from The Water's Edge

The World Next Week: The Lessons of 9/11

September 9, 2011

Blog Post
Blog posts represent the views of CFR fellows and staff and not those of CFR, which takes no institutional positions.

A view of the World Trade Center North Tower memorial pool at the National September 11 Memorial and Museum in New York, September 6, 2011. REUTERS/Susan Walsh/Pool
A view of the World Trade Center North Tower memorial pool at the National September 11 Memorial and Museum in New York. (Susan Walsh/courtesy Reuters)

The World Next Week podcast is up. Bob McMahon and I discussed the tenth anniversary of the 9/11 terrorist attacks; the work of the bipartisan congressional super committee on deficit reduction; the continued resistance of pro-Qaddafi fighters in Libya; and Guatemala’s national elections this weekend.


The highlights:

  • What are the lessons of 9/11? Bob persuaded ten of my CFR colleagues to weigh in with their assessments. Some of their conclusions are surprising.
  • I remain pessimistic about the chances that the super committee will strike a deal by the November 23 deadline. But maybe it’s just all of the rain hitting the DC area that has me extra gloomy.
  • Pro-Qaddafi forces continue to fight in Sirte and several other Libyan cities. Whether these loyalist groups can mount a sustained rearguard action will be one of several factors determining whether the National Transitional Council (NTC) succeeds in bringing order and justice to Libya.
  • Mexico’s drug violence has spilled over its southern border into Guatemala, adding a further complication to a country that is struggling to deal with the legacy of its protracted civil war as it goes to the polls on Sunday.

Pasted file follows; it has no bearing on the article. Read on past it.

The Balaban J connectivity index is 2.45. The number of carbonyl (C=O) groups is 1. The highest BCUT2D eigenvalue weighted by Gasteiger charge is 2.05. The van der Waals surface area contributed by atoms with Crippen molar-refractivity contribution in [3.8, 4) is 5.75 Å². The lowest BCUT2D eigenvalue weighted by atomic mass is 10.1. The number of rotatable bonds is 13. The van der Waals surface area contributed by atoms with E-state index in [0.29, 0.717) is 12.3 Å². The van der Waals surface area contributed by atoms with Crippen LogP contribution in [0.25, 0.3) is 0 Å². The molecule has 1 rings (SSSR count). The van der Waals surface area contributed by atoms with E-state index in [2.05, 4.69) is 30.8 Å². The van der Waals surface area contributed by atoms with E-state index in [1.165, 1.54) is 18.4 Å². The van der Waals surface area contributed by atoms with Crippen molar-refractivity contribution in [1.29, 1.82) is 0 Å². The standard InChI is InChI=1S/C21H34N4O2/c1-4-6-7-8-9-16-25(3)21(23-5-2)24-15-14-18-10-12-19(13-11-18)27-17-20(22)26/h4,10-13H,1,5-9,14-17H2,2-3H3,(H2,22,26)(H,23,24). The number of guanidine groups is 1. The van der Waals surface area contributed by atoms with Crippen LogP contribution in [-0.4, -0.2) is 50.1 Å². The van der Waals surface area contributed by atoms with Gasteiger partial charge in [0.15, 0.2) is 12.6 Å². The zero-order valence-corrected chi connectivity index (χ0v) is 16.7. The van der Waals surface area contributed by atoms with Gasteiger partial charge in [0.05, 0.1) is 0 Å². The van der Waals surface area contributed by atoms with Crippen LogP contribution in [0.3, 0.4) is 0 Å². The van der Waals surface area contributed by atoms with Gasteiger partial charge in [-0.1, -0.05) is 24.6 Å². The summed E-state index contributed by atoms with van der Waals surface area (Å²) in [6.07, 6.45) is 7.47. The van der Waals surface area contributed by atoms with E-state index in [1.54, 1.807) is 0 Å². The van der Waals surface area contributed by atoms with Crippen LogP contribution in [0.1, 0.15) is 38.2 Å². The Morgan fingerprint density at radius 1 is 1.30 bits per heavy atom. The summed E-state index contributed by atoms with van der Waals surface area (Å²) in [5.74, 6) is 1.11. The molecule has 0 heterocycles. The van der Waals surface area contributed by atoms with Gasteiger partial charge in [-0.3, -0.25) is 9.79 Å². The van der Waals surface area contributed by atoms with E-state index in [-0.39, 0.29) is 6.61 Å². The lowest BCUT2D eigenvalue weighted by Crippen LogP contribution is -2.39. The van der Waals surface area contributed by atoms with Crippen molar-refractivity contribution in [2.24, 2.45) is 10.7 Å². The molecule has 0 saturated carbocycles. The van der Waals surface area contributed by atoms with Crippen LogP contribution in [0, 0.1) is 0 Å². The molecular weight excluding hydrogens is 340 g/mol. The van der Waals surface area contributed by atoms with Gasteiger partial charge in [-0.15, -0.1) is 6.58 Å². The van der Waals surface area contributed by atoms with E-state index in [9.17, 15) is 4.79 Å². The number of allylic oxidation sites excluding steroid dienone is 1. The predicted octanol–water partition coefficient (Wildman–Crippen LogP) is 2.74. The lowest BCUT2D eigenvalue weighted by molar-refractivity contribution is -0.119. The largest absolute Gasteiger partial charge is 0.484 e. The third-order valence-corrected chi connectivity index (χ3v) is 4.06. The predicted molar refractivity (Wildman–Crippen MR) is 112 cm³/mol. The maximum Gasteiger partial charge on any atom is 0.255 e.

• Bob’s figure of the week is $2.2 trillion. Mine is Rick Perry. To find out why, you’ll have to listen to the podcast.

CFR has published an issue guide that examines the various ways the 9/11 attacks changed U.S. foreign policy. Richard Haass argues that while 9/11 was a “terrible tragedy…it was not a historical turning point.” CNN discusses the deficit committee’s initial meeting, and the New York Times’s editorial page argues that the very goal of the deficit committee is misguided given the economic picture. Fox News reports on an audio tape Qaddafi released yesterday, and Bloomberg covers the efforts of NTC fighters to force the remaining Qaddafi strongholds to surrender. The Eurasia Review frets that the upcoming Guatemalan elections will be tarnished by censorship and other issues, and Reuters explains that a victory by the military establishment would complicate an investigation of Guatemala’s 1960-1996 civil war.